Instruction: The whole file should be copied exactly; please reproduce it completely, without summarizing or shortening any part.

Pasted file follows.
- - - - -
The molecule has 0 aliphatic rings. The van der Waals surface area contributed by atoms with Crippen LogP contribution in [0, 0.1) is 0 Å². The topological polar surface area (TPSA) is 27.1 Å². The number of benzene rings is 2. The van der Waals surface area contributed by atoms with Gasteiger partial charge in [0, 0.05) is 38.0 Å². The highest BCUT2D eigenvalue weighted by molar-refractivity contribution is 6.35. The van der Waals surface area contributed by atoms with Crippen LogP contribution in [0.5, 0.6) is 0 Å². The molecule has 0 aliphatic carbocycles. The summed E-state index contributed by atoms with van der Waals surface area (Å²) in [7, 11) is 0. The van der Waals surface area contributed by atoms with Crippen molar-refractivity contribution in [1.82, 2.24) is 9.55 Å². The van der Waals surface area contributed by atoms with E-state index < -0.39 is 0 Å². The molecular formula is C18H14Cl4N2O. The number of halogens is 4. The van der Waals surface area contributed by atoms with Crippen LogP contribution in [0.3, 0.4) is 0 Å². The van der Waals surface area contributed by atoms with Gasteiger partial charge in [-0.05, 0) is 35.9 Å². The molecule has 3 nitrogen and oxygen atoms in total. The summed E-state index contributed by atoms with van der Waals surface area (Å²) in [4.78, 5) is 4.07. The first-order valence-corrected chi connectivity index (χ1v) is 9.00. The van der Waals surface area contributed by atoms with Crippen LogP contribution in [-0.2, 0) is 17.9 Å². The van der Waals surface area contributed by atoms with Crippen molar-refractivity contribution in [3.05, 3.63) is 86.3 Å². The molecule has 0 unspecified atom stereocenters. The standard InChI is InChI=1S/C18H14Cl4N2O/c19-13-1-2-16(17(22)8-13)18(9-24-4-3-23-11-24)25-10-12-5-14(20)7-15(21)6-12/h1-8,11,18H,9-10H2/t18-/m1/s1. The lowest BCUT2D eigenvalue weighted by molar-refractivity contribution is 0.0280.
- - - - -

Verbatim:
The molecule has 0 aliphatic rings. The van der Waals surface area contributed by atoms with Crippen LogP contribution in [0, 0.1) is 0 Å². The topological polar surface area (TPSA) is 27.1 Å². The number of benzene rings is 2. The van der Waals surface area contributed by atoms with Gasteiger partial charge in [0, 0.05) is 38.0 Å². The highest BCUT2D eigenvalue weighted by molar-refractivity contribution is 6.35. The van der Waals surface area contributed by atoms with Crippen LogP contribution in [0.5, 0.6) is 0 Å². The molecule has 0 aliphatic carbocycles. The summed E-state index contributed by atoms with van der Waals surface area (Å²) in [7, 11) is 0. The van der Waals surface area contributed by atoms with Crippen molar-refractivity contribution in [1.82, 2.24) is 9.55 Å². The van der Waals surface area contributed by atoms with E-state index < -0.39 is 0 Å². The molecular formula is C18H14Cl4N2O. The number of halogens is 4. The van der Waals surface area contributed by atoms with Crippen LogP contribution in [0.3, 0.4) is 0 Å². The van der Waals surface area contributed by atoms with Gasteiger partial charge in [-0.05, 0) is 35.9 Å². The molecule has 3 nitrogen and oxygen atoms in total. The summed E-state index contributed by atoms with van der Waals surface area (Å²) in [4.78, 5) is 4.07. The first-order valence-corrected chi connectivity index (χ1v) is 9.00. The van der Waals surface area contributed by atoms with Crippen LogP contribution in [-0.2, 0) is 17.9 Å². The van der Waals surface area contributed by atoms with Crippen molar-refractivity contribution in [3.05, 3.63) is 86.3 Å². The molecule has 0 unspecified atom stereocenters. The standard InChI is InChI=1S/C18H14Cl4N2O/c19-13-1-2-16(17(22)8-13)18(9-24-4-3-23-11-24)25-10-12-5-14(20)7-15(21)6-12/h1-8,11,18H,9-10H2/t18-/m1/s1. The lowest BCUT2D eigenvalue weighted by molar-refractivity contribution is 0.0280.